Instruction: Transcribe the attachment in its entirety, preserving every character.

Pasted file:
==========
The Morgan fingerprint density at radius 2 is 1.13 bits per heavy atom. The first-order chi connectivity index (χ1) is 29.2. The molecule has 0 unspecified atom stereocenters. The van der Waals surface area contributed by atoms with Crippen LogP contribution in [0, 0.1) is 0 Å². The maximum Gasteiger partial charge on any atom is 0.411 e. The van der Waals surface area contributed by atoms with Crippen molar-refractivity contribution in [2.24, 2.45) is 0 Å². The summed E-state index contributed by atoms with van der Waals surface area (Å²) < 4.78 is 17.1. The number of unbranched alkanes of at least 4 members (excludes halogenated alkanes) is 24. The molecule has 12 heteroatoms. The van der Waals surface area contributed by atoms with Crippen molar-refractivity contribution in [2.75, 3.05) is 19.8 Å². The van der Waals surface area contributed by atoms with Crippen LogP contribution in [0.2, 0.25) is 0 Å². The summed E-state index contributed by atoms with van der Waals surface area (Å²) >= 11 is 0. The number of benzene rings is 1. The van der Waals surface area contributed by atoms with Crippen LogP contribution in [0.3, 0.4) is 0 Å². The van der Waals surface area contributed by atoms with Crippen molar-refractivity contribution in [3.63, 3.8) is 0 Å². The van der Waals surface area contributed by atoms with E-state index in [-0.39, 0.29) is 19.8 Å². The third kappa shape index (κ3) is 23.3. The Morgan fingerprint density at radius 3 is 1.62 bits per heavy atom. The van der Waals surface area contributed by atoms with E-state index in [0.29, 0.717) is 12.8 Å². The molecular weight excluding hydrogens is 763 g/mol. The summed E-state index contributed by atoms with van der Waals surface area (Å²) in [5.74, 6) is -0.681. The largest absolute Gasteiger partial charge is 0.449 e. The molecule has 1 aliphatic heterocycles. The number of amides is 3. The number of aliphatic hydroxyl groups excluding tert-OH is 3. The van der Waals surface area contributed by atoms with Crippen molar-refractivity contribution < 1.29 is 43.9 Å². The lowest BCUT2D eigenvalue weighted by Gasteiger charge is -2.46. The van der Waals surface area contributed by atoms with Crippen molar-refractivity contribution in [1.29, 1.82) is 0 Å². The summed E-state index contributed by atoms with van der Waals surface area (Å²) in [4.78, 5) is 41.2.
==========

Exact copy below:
The Morgan fingerprint density at radius 2 is 1.13 bits per heavy atom. The first-order chi connectivity index (χ1) is 29.2. The molecule has 0 unspecified atom stereocenters. The van der Waals surface area contributed by atoms with Crippen LogP contribution in [0, 0.1) is 0 Å². The maximum Gasteiger partial charge on any atom is 0.411 e. The van der Waals surface area contributed by atoms with Crippen molar-refractivity contribution in [2.24, 2.45) is 0 Å². The summed E-state index contributed by atoms with van der Waals surface area (Å²) < 4.78 is 17.1. The number of unbranched alkanes of at least 4 members (excludes halogenated alkanes) is 24. The molecule has 12 heteroatoms. The van der Waals surface area contributed by atoms with Crippen molar-refractivity contribution in [2.75, 3.05) is 19.8 Å². The van der Waals surface area contributed by atoms with Crippen LogP contribution in [0.2, 0.25) is 0 Å². The summed E-state index contributed by atoms with van der Waals surface area (Å²) >= 11 is 0. The number of benzene rings is 1. The van der Waals surface area contributed by atoms with Crippen LogP contribution in [0.3, 0.4) is 0 Å². The van der Waals surface area contributed by atoms with Crippen molar-refractivity contribution in [3.63, 3.8) is 0 Å². The van der Waals surface area contributed by atoms with E-state index in [-0.39, 0.29) is 19.8 Å². The third kappa shape index (κ3) is 23.3. The Morgan fingerprint density at radius 3 is 1.62 bits per heavy atom. The van der Waals surface area contributed by atoms with E-state index in [0.29, 0.717) is 12.8 Å². The molecular weight excluding hydrogens is 763 g/mol. The summed E-state index contributed by atoms with van der Waals surface area (Å²) in [5.74, 6) is -0.681. The largest absolute Gasteiger partial charge is 0.449 e. The molecule has 1 aliphatic heterocycles. The number of amides is 3. The number of aliphatic hydroxyl groups excluding tert-OH is 3. The van der Waals surface area contributed by atoms with Crippen molar-refractivity contribution < 1.29 is 43.9 Å². The lowest BCUT2D eigenvalue weighted by Gasteiger charge is -2.46. The van der Waals surface area contributed by atoms with Crippen molar-refractivity contribution in [1.29, 1.82) is 0 Å². The summed E-state index contributed by atoms with van der Waals surface area (Å²) in [4.78, 5) is 41.2.